People who used a smartphone pedometer app walked 22% more steps (or about half a mile) per day after 8 weeks than did people in a control group in a small, randomized, open-label study.
The 90 participants in rural western Ireland were older than 16 years and owned an Android smartphone, which they were asked to keep charged and to carry during waking hours. Investigators downloaded the app to all phones and calibrated it to each individual to record step counts accurately. All participants were given physical activity goals and information on the benefits of exercise.
In the first week, the app display was not visible while it recorded baseline activity data. Mean step counts in the first week were 5,138 steps/day in the control group and 4,365/day in the intervention group. That difference was not statistically significant, but the investigators still adjusted for it in final analyses, Dr. Liam G. Glynn and his associates reported in the British Journal of General Practice.
The intervention group was then showed the app’s features and settings and encouraged to interact with the app to help meet activity goals. The control group’s app continued to track steps without any interaction.
Among 40 people in the control group and 37 in the intervention group with follow-up data 7 weeks later, the daily counts decreased by 386 steps in the control group and increased by 1,631 steps in the intervention group (Br. J. Gen. Pract. 2014;64:e384-91).
Participants in both groups increased their walking initially, but only the intervention group maintained the increased activity, accounting for the step count difference between groups at 8 weeks, said Dr. Glynn, a general practice physician at the National University of Ireland, Galway.
The study used the Accupedo-Pro pedometer app because it included preestablished, desirable features such as automatic feedback and tracking of step counts and calories burned, visually appealing graphics of step count history, the ability to input goals, and feedback on goal achievement. The Accupedo-Pro app is available for iPhones and Android devices for $3.99. Hundreds of other activity-tracking apps of varying quality are available for free or for sale.
After researchers adjusted for factors unrelated to the study that may have increased step counts during the study period, they found that the mean daily count at baseline for the intervention group was 4,771 steps/day. The difference between the intervention and control groups by the end of 8 weeks was a mean increase of 1,029 steps/day favoring the app use, a 22% gain, compared with the intervention group’s baseline, Dr. Glynn reported.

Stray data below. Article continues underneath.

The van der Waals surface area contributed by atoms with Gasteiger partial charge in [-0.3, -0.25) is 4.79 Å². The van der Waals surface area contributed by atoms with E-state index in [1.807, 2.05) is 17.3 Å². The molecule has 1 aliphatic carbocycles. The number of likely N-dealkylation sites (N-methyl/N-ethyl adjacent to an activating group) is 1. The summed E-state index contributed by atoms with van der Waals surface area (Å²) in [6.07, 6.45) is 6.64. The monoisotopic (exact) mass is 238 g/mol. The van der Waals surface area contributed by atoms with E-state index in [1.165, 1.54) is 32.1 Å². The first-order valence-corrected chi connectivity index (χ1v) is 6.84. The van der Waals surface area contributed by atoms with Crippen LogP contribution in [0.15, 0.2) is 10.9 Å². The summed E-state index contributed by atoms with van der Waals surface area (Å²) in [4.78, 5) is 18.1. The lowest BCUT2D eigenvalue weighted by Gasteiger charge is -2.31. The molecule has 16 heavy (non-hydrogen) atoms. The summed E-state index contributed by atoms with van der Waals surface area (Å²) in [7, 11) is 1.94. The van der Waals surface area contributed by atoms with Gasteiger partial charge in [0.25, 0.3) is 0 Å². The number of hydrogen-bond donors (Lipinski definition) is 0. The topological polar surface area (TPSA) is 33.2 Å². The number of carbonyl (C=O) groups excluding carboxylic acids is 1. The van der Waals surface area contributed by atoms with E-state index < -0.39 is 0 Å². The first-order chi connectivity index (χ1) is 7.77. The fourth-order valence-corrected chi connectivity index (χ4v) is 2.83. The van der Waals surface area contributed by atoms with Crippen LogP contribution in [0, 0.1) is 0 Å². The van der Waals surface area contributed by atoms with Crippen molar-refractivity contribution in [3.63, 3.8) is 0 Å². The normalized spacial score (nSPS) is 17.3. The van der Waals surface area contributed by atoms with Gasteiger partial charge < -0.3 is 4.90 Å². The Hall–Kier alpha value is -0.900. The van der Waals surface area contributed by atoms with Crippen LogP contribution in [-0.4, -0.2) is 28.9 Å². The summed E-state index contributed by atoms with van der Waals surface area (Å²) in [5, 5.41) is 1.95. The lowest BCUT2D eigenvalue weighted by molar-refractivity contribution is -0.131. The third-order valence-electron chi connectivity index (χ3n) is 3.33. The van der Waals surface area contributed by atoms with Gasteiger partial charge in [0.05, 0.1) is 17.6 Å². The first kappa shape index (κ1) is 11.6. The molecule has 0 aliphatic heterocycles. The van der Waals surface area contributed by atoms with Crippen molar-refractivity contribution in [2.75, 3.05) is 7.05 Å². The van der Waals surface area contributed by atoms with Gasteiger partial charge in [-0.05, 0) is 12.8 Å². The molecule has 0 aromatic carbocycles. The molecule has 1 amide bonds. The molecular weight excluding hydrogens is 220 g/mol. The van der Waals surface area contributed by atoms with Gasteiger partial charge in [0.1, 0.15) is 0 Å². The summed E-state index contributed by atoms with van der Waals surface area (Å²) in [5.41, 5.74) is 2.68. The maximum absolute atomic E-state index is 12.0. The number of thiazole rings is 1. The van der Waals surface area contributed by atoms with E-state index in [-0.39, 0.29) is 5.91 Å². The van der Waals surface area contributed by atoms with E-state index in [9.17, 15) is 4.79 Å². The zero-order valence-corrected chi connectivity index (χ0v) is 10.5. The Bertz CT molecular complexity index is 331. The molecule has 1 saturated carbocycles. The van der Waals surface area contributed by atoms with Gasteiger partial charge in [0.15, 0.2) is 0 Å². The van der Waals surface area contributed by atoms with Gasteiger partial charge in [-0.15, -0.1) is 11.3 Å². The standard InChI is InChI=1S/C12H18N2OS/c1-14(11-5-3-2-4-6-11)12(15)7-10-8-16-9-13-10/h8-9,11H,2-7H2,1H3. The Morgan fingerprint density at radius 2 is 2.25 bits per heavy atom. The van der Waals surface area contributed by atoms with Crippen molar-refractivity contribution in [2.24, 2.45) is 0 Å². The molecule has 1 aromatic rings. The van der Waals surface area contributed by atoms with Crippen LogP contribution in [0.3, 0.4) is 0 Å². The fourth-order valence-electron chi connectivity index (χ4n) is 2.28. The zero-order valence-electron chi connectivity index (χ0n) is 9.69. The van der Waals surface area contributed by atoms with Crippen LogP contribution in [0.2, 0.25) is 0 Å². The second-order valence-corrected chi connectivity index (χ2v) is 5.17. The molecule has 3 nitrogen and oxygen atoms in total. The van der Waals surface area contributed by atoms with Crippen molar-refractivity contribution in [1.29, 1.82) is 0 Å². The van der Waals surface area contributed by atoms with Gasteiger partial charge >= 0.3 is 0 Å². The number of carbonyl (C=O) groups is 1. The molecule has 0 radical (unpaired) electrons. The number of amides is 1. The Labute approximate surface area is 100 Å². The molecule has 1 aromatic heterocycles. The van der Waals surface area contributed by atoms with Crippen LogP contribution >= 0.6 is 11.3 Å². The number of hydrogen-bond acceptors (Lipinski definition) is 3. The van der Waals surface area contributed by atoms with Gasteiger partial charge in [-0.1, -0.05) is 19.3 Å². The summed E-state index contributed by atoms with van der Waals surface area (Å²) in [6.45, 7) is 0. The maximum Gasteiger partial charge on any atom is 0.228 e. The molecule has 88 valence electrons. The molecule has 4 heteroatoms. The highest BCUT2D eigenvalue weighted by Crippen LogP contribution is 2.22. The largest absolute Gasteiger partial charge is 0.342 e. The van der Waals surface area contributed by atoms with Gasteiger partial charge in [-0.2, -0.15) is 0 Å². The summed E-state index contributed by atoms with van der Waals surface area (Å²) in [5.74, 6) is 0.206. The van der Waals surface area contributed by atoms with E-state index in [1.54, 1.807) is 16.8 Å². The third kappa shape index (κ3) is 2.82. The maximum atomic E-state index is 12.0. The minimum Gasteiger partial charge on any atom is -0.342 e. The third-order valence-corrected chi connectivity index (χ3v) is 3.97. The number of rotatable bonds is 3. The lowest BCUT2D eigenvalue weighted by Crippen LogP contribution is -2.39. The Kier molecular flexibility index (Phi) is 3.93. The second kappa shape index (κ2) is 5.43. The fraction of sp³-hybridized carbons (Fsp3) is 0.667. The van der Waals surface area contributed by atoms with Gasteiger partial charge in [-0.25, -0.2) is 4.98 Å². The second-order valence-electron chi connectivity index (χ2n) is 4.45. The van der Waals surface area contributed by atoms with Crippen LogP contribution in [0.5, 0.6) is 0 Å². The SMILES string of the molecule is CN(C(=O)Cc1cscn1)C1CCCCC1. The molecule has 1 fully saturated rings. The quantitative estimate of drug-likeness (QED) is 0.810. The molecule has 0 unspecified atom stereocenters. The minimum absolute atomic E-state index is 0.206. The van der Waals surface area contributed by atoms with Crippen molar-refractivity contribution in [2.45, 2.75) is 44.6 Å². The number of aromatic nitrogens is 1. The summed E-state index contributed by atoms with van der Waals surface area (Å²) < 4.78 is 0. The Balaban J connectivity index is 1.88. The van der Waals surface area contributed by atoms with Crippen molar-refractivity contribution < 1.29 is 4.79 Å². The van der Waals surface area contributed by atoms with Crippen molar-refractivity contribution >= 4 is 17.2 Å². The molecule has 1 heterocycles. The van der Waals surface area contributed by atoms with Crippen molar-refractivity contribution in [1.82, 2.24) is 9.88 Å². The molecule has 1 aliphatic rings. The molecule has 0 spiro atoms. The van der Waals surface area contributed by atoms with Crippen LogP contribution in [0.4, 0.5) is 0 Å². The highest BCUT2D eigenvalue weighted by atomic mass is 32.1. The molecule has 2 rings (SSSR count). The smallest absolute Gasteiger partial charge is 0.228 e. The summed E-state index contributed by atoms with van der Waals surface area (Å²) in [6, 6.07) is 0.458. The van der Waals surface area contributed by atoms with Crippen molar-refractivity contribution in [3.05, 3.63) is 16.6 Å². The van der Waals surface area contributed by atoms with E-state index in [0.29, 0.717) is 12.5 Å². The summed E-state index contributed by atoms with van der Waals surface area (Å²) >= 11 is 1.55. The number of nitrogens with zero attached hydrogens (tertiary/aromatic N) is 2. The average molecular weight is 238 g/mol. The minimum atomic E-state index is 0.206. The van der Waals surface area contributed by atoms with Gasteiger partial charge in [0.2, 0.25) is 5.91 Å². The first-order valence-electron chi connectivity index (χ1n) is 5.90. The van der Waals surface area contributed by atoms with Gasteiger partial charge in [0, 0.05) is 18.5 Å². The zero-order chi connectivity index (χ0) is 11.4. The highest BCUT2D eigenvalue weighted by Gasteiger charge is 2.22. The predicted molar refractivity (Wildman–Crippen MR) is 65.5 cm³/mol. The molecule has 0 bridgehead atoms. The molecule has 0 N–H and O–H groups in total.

That’s enough of a change to be clinically meaningful if it’s maintained, based on a large body of literature on exercise and health, he said. Dr. Glynn and his associates now are following app users in several European countries to monitor long-term health outcomes.
The current study was too small to show a difference in health measures such as blood pressure, weight, or body mass index. And it was too short to show whether or not apps embedded in phones can overcome one of the weak points of separate devices used solely as pedometers or activity trackers – namely, the tendency for many people to stop using them over time.
One in three people who owned a fitness tracker stopped using the device in the past year, mainly because they lost interest in tracking their activity level, according to a survey by International Data Corp.
Nonetheless, pedometers and other small hardware-based fitness trackers remain popular. Florida insurer AvMed recently announced that it will cover the cost of the Fitlinxx Pebble activity meter for Medicare Advantage members enrolled in the Walkadoo pedometer-based walking program run by MeYou Health.
Separate data suggest that, among mobile phone customers, 60% in the United States and 57% in Ireland have a smartphone, Dr. Glynn said, and that 90% of U.S. mobile phone users have their phone with them 24 hours a day. Theoretically, a smartphone pedometer app might get more use than a conventional pedometer because it doesn’t require carrying a separate piece of technology.
"This intervention is now firmly on my list (as a clinician) of options for patients to whom I am recommending increased physical activity," Dr. Glynn said in an interview.
He reported having no financial disclosures.
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